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David Niven

At his memorial service was an enormous wreath from the Heathrow Airport porters with the inscription: 'To the finest gentleman who ever walked through these halls. He made a porter feel like a king.'

David Niven was born in London in 1910 and, in 1915, his father was killed at Gallipoli. An unruly pupil, Niven was expelled from prep school but flourished at the newly-founded Stowe School and entered Sandhurst in 1928. On duty as Commandant’s Stick Orderly, his cross belt was inspected by the College Sergeant Major and found to have cigarettes, matches and condoms in the pouch. However, despite his inherent dislike of authority, he commissioned in 1930 with the military bearing that was to be the hallmark of his later career. His third choice of arm was ‘anything but the Highland Light Infantry’ which was, of course, where he was sent.

Serving firstly in Malta and latterly Dover, he grew bored of peacetime soldiering. Matters came to a head when during questions after a lengthy lecture from a General he asked for the time – ‘because I have a train to catch.’ Placed under close arrest he was allowed to escape by his escorting officer and boarded a ship for the USA, sending his resignation to his Commanding Officer by telegram.

Working as a whisky salesman and rodeo rider and after stints in Bermuda, Cuba and Mexico he arrived in Hollywood and was accepted by Central Casting as: ‘Anglo-Saxon Type no 2008’. After bit parts including in Mutiny on the Bounty he was signed by Samuel Goldwyn and appeared in bigger and better roles until 1938. That year he was cast as the lead in Dawn Patrol and in Raffles the following year. By now a major star, Niven was part of a group of influential British actors known as The Hollywood Raj and much in demand. However, upon the outbreak of WW2, despite advice from the British Embassy to the contrary, he travelled to the UK to enlist, one of the few British Hollywood stars to do so. In early 1940 Winston Churchill said to him: ‘Young man. You did a fine thing giving up your film career to fight for your country. Mark you – had you not done so, it would have been despicable!’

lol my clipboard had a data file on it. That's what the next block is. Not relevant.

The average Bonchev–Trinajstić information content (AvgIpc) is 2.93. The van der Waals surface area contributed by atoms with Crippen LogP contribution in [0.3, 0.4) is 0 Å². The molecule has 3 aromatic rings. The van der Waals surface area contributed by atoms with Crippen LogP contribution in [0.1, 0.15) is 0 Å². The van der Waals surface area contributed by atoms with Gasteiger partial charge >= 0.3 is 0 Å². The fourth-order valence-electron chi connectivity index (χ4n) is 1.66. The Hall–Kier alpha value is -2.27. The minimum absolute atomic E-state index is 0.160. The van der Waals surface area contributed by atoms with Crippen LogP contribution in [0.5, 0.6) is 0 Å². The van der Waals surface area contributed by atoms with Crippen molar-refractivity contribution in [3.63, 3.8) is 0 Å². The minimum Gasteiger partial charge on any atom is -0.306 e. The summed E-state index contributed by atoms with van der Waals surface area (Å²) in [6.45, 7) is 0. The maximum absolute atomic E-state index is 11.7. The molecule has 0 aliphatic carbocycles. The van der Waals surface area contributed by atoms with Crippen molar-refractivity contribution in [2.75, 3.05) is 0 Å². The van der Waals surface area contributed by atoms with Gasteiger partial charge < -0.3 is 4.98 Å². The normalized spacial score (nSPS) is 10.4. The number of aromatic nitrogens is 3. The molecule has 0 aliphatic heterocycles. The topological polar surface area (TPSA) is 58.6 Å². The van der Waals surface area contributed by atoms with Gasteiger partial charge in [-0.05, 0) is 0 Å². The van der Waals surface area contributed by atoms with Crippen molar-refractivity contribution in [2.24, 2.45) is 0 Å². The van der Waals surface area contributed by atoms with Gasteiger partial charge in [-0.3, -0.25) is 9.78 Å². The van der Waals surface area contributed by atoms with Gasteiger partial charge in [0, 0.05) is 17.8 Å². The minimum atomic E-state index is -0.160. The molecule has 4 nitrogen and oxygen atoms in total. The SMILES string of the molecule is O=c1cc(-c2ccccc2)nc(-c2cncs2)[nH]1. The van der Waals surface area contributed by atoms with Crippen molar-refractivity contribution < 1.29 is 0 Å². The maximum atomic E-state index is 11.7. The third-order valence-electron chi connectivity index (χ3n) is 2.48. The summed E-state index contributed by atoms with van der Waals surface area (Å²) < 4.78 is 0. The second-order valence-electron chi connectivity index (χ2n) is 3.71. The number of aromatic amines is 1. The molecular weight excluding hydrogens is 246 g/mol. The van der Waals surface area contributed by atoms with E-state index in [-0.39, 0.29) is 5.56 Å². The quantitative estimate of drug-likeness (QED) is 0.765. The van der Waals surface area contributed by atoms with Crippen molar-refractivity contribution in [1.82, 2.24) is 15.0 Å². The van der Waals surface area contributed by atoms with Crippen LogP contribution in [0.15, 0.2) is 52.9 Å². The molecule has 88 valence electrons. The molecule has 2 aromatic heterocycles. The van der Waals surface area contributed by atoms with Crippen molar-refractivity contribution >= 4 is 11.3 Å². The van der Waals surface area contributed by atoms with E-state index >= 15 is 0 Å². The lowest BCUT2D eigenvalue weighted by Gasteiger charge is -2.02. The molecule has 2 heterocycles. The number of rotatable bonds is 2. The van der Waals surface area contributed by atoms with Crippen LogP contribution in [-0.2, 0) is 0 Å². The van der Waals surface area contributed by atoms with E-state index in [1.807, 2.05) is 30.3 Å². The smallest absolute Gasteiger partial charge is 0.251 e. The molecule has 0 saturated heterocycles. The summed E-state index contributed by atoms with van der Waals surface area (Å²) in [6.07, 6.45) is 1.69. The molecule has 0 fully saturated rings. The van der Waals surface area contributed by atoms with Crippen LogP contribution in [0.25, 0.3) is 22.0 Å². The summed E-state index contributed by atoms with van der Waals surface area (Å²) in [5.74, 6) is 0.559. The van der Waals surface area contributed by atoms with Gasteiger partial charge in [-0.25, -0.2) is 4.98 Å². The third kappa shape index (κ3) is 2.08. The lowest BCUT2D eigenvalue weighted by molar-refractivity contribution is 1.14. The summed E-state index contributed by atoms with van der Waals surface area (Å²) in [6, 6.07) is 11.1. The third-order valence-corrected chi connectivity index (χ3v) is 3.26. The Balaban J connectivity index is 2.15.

Commissioned into the Rifle Brigade, Niven soon transferred to the Commandos but was given leave to star in two propaganda films, First of The Few (1942) and The Way Ahead (1944). He landed in Normandy a week after D Day serving in the Phantom Signals Unit, a Commando forward Reconnaissance unit. Calming his soldiers’ nerves before an operation he said: ‘Look – you chaps only have to do this once – but I’ll have to do it all over again in Hollywood with Errol Flynn!’ Awarded the US Legion of Merit, Niven was demobbed as a Lieutenant Colonel.

Returning to Hollywood he was never out of work but the major roles eluded him as they had fellow pre-war British star and wartime officer Richard Greene. He also worked in Broadway and was spotted by Otto Preminger and cast in The Moon is Blue for which he won a Golden Globe. This re-booted his career and Niven starred in the huge hit, Around The World in Eighty Days and won an Oscar for Separate Tables (1958). After action hits such as The Guns of Navarone and comedy hits such as The Pink Panther Niven was cast as James Bond in the comedy spy caper Casino Royale, a spoof rival to the already popular Bond franchise starring Sean Connery. The film had a stellar cast including cameos from Peter O’Toole and Stirling Moss and a debut for Dave Prowse – better known as Darth Vader. Indeed, Niven had been Ian Fleming’s first choice to play Bond in Dr No.

Niven continued to star throughout the sixties and seventies and his last film was a cameo role in Curse of The Pink Panther (1983). By now suffering from Motor Neurone Disease, his voice was dubbed for the film. He also published two novels and two highly successful autobiographies the first of which, The Moon’s A Balloon, sold over five million copies. David Niven died on 29 July 1983. At his memorial service an enormous wreath was delivered from the Heathrow Airport porters with the inscription: ‘To the finest gentleman who ever walked through these halls. He made a porter feel like a king.’

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